The Delaware Court of Chancery recently held that a shareholder was not entitled to inspect records concerning alleged violations of the Foreign Corrupt Practices Act (FCPA) because the shareholder was barred from pursuing further derivative litigation, and the documents sought were unnecessary to make a demand on the board.

Between 2007 and 2008, defendant Parker Drilling Company disclosed that the United States Department of Justice (DOJ) and Securities and Exchange Commission were investigating the company for possible FCPA violations. In 2010, Parker disclosed the results of its internal investigation, which led to an initial shareholder demand as well as the filing of various derivative suits in Texas state and federal courts. One of these cases (the Freuler Action) was later dismissed with prejudice for failure to demonstrate demand futility.

Parker announced in 2013 that it had reached a settlement with the DOJ and SEC. The same year, a special committee formed by Parker recommended that the company not pursue action against the individuals mentioned but not identified by name in the settlement papers. Plaintiff Fuchs Family Trust (Fuchs), one of the derivative plaintiffs in Texas state court, then made a demand that Parker reveal who the individuals were whose conduct led to the settlement.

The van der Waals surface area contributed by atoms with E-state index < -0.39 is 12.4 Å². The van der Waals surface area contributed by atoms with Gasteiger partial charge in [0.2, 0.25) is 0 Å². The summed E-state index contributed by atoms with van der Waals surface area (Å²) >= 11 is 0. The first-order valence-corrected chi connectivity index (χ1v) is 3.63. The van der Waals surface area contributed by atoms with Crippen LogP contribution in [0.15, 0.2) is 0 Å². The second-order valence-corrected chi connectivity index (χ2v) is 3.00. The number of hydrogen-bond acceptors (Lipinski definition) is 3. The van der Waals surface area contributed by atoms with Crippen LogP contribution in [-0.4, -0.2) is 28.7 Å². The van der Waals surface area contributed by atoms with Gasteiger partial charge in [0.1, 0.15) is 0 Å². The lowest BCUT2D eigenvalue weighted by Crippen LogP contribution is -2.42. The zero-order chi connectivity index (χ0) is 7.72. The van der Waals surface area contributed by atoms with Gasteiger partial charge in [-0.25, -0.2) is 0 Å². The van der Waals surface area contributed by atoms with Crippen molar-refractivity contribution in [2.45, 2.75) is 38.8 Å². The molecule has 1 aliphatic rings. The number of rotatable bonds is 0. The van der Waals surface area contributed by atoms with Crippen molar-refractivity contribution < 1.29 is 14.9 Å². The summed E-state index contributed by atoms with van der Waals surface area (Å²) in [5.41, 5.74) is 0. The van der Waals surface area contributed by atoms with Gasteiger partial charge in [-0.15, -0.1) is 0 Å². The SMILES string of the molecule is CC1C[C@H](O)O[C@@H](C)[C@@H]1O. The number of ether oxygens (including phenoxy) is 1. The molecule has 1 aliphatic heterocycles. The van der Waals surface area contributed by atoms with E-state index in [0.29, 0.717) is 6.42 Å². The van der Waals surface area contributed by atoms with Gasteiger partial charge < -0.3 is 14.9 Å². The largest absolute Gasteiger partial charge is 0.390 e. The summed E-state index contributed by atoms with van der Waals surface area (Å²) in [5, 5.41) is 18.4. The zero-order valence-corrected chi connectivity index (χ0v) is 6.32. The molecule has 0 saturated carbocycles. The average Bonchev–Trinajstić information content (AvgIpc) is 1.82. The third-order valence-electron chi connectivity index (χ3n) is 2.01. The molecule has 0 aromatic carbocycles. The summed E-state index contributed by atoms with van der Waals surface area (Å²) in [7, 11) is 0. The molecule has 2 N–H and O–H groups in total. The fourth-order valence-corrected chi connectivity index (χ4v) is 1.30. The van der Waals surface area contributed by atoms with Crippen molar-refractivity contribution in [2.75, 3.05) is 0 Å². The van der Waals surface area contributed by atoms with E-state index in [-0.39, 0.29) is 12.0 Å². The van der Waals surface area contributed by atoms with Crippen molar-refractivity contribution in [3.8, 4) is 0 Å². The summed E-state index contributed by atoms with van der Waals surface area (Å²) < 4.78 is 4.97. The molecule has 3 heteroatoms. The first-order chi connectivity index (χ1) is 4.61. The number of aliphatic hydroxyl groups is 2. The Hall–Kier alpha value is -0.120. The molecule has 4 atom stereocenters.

The court found that Fuchs’ purposes in making the demand were not proper. First, applying Texas law of issue preclusion, the court held that the dismissal of the Freuler Action barred any new derivative action, so the demand could be denied as a matter of law. Second, the court found that Fuchs had no need for the identities of the individuals described in the settlement to make a demand on the board; Fuchs already had the information provided in the settlement papers, and could “request further action against the wrongdoers without knowing their identities.”

Fuchs Family Trust v. Parker Drilling Co., C.A. No. 9986-VCN (Del. Ch. Mar. 4, 2015).